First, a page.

The Harvest is Plentiful and the Laborers Are Too

 

Over the course of this summer I've had a substantial paradigm shift in how I think about ministry in Pine Ridge. When I first moved to Whiteclay, I bemoaned the lack of manpower we had to meet spiritual and physical needs on the reservation. In several prayer meetings I prayed Luke 10:2 “The harvest is plentiful, but the workers are few!” I prayed for a day when God would raise up Lakota leaders who he would ultimately use to transform the Oglala Lakota Nation, but like most non-native missionaries and pastors, I got a little discouraged by how long that was taking.

I thought and felt this way until Lakota Hope hosted a ministry round table at the beginning of this summer. All around the table there were passionate, competent Lakota ministry leaders wanting to do more in more in ministry. However, many Lakota Pastors and ministry leaders expressed the difficulties of being Lakotas in ministry. They were under resourced, didn’t have meeting spaces, and struggled to move forward in ministry while working full-time jobs.

At that meeting I realized that the problem is not a lack of Lakota’s who are called or qualified for ministry: The real problem is that Lakota-led ministries are under-resourced and generally don’t receive enough support from their non-native ministry counterparts. This problem is leading to a shift in priorities for Lakota Hope. Before I tell you about how Lakota Hope is supporting Lakota-led ministries let me tell you about some of the inequity that holds Lakota-led ministries back.

First and foremost, Lakota led ministries are under resourced. Fundraising is all about who you know. As someone who grew up in the suburbs or St. Paul, I know a lot of prospective funders for ministry projects. But someone who has lived most of their life on a reservation with 80% unemployment is going to have a much harder time getting the support they need to run a ministry. Because of the lack of funding, most Lakotas in ministry need to work full-time jobs, and have limited time to put into their ministry work. Many Lakotas in ministry also lack buildings, so churches and youth ministries meet in homes or in borrowed spaces.

Before writing this article, I had several conversations with Lakota ministry leaders. All of them expressed feelings that non-natives and natives alike often viewed or treated them as less qualified. Lakota leaders may receive leadership training, be invited to share their testimony, or even preach, but it is less common for Lakotas to be put in positions of true leadership. Pastor Joe Cross pointed to this as the root of one of the biggest misconceptions on the reservation: that Jesus is a “white man’s god.” We can argue against this misconception until we are blue in the face, but as long as white people own the churches, run the churches, and seem to have a special claim on the “call from God,” that misconception will be preserved, and Jesus will always be viewed as a “white man’s god.”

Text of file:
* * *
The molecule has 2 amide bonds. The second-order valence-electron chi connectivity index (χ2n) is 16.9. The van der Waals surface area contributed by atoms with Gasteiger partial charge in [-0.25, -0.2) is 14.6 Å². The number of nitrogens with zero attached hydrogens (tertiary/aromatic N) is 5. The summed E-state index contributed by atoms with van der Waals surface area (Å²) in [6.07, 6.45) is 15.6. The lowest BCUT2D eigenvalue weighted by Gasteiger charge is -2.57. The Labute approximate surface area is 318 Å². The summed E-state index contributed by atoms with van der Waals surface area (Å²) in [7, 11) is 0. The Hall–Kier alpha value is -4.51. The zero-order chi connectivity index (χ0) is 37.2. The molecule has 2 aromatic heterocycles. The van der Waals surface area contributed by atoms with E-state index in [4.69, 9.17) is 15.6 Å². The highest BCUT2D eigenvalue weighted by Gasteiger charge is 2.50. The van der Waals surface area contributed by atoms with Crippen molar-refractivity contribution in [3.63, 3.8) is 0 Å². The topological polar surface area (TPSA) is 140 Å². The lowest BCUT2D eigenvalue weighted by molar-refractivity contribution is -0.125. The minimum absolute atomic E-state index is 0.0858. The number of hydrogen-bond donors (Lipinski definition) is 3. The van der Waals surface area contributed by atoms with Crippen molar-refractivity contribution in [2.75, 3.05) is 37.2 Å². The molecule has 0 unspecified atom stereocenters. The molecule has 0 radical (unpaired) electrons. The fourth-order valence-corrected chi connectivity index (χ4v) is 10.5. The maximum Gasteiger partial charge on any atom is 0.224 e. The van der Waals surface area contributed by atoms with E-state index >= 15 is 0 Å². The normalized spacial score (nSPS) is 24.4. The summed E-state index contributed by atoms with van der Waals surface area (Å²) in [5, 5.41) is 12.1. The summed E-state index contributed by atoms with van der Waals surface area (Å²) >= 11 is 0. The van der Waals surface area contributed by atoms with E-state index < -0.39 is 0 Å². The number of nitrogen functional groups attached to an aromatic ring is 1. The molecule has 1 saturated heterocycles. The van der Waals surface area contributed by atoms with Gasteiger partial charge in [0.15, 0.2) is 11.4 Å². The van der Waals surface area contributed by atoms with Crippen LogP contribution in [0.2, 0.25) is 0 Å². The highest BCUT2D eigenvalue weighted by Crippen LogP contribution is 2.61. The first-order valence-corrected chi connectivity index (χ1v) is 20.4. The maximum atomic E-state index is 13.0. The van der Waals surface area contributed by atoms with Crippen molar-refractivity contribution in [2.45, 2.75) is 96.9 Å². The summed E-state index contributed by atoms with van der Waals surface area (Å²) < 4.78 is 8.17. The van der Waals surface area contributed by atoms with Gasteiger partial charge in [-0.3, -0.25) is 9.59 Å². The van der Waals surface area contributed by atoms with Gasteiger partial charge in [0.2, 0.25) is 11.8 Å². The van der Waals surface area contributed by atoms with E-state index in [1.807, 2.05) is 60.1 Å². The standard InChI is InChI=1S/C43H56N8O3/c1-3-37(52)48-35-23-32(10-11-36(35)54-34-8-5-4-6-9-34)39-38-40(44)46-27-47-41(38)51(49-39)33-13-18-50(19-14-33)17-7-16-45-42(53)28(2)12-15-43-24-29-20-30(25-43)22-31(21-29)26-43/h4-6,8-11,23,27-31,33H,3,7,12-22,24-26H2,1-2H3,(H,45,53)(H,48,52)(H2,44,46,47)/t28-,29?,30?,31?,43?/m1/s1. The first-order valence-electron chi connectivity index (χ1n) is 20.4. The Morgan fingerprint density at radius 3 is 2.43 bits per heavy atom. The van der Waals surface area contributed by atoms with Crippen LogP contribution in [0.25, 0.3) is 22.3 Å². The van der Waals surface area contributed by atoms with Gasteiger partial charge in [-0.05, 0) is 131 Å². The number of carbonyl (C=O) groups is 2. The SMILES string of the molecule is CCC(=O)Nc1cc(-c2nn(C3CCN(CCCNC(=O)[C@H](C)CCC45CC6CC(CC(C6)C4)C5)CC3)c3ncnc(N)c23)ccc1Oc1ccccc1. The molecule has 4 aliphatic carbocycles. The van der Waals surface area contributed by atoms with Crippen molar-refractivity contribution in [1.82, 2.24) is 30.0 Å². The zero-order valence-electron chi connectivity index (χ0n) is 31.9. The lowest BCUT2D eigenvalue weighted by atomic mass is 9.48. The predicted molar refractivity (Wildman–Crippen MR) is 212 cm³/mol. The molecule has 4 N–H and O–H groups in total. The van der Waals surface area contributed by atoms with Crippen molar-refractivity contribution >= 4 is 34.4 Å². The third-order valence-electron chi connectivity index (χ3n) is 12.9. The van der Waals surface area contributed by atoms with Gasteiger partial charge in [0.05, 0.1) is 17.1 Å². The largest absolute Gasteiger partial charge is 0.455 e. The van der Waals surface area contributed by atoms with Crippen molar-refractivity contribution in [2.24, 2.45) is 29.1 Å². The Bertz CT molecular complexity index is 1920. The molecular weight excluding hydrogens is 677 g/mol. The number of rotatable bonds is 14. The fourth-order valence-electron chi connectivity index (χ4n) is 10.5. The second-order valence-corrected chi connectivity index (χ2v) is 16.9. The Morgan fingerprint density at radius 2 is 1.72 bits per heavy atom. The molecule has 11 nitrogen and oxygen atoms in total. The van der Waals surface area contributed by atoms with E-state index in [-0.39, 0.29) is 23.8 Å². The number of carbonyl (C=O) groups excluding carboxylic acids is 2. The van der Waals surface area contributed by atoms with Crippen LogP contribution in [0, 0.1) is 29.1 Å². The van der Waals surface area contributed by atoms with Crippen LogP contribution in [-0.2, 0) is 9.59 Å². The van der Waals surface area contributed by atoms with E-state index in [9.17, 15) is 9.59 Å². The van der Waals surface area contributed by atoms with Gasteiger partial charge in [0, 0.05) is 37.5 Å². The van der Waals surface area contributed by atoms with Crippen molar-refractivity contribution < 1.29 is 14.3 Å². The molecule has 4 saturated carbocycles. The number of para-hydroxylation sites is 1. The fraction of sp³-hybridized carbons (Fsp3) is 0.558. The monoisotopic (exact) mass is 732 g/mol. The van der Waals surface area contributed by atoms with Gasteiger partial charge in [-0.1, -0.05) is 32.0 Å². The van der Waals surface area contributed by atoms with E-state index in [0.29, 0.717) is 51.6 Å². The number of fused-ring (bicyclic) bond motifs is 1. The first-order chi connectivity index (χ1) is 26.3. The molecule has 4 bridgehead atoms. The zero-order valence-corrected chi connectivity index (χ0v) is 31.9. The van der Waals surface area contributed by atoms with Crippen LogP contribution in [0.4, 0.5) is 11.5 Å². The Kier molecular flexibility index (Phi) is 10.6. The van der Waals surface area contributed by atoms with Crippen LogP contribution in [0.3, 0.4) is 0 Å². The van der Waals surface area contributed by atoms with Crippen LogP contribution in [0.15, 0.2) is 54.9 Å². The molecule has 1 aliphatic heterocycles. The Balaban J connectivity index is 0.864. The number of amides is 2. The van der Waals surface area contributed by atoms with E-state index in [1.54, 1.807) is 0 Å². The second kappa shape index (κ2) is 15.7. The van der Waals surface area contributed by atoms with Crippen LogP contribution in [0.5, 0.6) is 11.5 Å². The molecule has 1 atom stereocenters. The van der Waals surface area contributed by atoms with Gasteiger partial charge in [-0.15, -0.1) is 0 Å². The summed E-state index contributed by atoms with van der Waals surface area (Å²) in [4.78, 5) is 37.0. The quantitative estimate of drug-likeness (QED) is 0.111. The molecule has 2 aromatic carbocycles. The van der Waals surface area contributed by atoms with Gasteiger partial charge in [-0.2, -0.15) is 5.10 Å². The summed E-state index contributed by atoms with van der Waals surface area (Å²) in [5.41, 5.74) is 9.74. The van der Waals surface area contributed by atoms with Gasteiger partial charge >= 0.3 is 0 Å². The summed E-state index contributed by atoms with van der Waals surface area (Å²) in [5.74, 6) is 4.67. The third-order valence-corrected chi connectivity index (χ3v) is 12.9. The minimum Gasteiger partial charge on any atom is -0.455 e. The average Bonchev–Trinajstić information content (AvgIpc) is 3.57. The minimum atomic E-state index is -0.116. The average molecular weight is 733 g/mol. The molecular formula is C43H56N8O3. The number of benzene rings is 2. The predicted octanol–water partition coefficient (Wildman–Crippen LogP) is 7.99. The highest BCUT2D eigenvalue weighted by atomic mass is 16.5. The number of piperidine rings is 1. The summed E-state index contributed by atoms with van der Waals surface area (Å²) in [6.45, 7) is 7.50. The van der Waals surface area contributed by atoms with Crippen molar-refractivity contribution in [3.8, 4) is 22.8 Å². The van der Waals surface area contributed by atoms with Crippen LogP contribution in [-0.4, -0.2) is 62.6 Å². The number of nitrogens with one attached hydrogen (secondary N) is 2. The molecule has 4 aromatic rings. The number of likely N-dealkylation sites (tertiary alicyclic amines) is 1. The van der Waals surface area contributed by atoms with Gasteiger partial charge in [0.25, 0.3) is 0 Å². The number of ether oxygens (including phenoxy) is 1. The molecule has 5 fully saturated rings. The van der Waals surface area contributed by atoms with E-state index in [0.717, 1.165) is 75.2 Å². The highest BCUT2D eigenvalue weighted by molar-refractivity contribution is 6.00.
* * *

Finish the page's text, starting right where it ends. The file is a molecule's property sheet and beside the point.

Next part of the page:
Lakota-led ministries often need technical support. There are diverse talents and areas of expertise in the local church, we just need to be better at sharing those talents with each other. Some ministries have expressed the need for help with websites or online fundraising. Others needed help with grant writing or getting 501(c)(3) status.

Lakota Hope currently has a staff of one (me) and limited financial resources, so we can only become a small part of what is needed to give Lakota pastors the support they need, but we are doing what we can to build up Lakota ministries. Our primary areas of service are helping Lakota led ministries with funding, providing technical assistance, and helping native and non-native ministries with networking.

To help ministries with finances we are sharing a portion of what we fundraise with Lakota-led ministries. Currently about 10% of our budget has been diverted to Lakota-led ministries. We also help connect Lakota ministries with resources by encouraging outside ministries to support Lakota ministries.

Technical support is another way that we are supporting Lakota ministries. I’m fairly savvy with online fundraising and website building. I hope to pass those skills along to Lakota pastors as well as bring in people to educate in other areas such as person-to-person fundraising or perhaps help on some of the paperwork.

Another way we have already started to help is by connecting ministries through our round table meetings and by creating a website as a living ministry directory.

In future posts and newsletters, I hope to highlight some of the awesome Lakota men and women of God who are currently making their foray into ministry and share ways that you all can support them directly. We’ll do so much more for the kingdom when we break down the dividing fences between out ministries and distribute the tools we have as non-native ministries to the Lakotas already doing the work. The harvest is plentiful, AND THE LABORERS ARE TOO!

~ Abram Neumann: Interim Director at Lakota Hope